You can use the General Purpose IO pins on a Raspberry Pi to easily control an LED. If you choose a three colour red-green-blue (RGB) LED you can mix these colours to create a wide range of colours, in the same way a pixel on your screen does.
I used a common cathode RGB LED , wiring the cathode to the ground pin on the Pi. Then the three legs are each wired to a GPIO pin on the board. In this case red to 12, green to 16 and blue to 18.
From the datasheet and the GPIO outputs I’d calculated the following resistances were needed between the LED and the GPIO’s 3.3V supply. If you’re using different LEDs check their current draw and typical forward voltage and use Ohm’s law to calculate the resistor you need (or use the handy LED Resistor Calculator ).
Assuming a 20mA current draw per leg:
|Colour||Typical Fwd Voltage||Internal||Additional||Commonly Available|
But using these resulted in the green and blue were much brighter than the red, so when all the colours were on at the same time to create a ‘white’ light, it was distinctly blue. The yellow (red and green mixed) also came out very green.
After some experimenting with different resistor values and measuring with a multi-meter I managed to achieve an even white colour with the values below.
|Colour||Resistor Used||Measured Voltage Drop|
I used the Python GPIO library that comes with Raspbian, which recently added an experimental Pulse Width Modulation (PWM) feature , so make sure you follow the update instructions to make sure you have version 0.5.2a or later.
I included a small function that cycles through each colour at different speeds so the colour changes, creating an effect similar to Mitch Altman’s Trippy RGB Waves Kit that I saw a couple of weeks ago at the Bristol Hackspace .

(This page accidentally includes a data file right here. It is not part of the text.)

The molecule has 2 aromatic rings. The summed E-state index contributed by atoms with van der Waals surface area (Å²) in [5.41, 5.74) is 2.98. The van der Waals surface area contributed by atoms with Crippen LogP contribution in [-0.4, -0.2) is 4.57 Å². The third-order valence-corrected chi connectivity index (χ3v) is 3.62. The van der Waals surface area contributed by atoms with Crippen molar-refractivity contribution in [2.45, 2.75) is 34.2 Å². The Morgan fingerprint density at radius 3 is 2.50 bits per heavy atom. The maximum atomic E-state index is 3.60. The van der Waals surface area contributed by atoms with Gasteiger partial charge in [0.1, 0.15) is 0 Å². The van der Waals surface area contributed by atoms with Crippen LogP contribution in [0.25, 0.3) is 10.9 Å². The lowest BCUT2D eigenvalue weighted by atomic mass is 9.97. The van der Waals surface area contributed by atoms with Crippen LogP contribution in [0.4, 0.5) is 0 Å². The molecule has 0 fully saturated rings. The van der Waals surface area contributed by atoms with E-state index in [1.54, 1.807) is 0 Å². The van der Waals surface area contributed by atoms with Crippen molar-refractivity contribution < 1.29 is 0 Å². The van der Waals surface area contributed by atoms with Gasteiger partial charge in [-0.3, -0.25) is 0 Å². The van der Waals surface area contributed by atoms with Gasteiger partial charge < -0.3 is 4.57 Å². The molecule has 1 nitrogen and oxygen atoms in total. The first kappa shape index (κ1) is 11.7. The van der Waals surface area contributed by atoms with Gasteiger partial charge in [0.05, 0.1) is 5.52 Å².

#!/usr/bin/python3 #Controlling a RGB LED with built in PWM. #Mostly copied from GPIO PWM example: #http://code.google.com/p/raspberry-gpio-python/wiki/PWM import time import RPi.GPIO as GPIO import math GPIO.setmode(GPIO.BOARD) red = 12 #pin numbers to match LED legs green = 16 blue = 18 GPIO.setup(red, GPIO.OUT) #setup all the pins GPIO.setup(green, GPIO.OUT) GPIO.setup(blue, GPIO.OUT) Freq = 100 #Hz #setup all the colours RED = GPIO.PWM(red, Freq) #Pin, frequency RED.start(0) #Initial duty cycle of 0, so off GREEN = GPIO.PWM(green, Freq) GREEN.start(0) BLUE = GPIO.PWM(blue, Freq) BLUE.start(0) def colour(R, G, B, on_time): #colour brightness range is 0-100 RED.ChangeDutyCycle(R) GREEN.ChangeDutyCycle(G) BLUE.ChangeDutyCycle(B) time.sleep(on_time) #turn everything off RED.ChangeDutyCycle(0) GREEN.ChangeDutyCycle(0) BLUE.ChangeDutyCycle(0) def PosSinWave(amplitude, angle, frequency): #angle in degrees #creates a positive sin wave between 0 and amplitude*2 return amplitude + (amplitude * math.sin(math.radians(angle)*frequency) ) try: while 1: for i in range(0, 720, 5): colour( PosSinWave(50, i, 0.5), PosSinWave(50, i, 1), PosSinWave(50, i, 2), 0.1 ) except KeyboardInterrupt: pass #Stop all the PWM objects RED.stop() GREEN.stop() BLUE.stop() #Tidy up and remaining connections. GPIO.cleanup()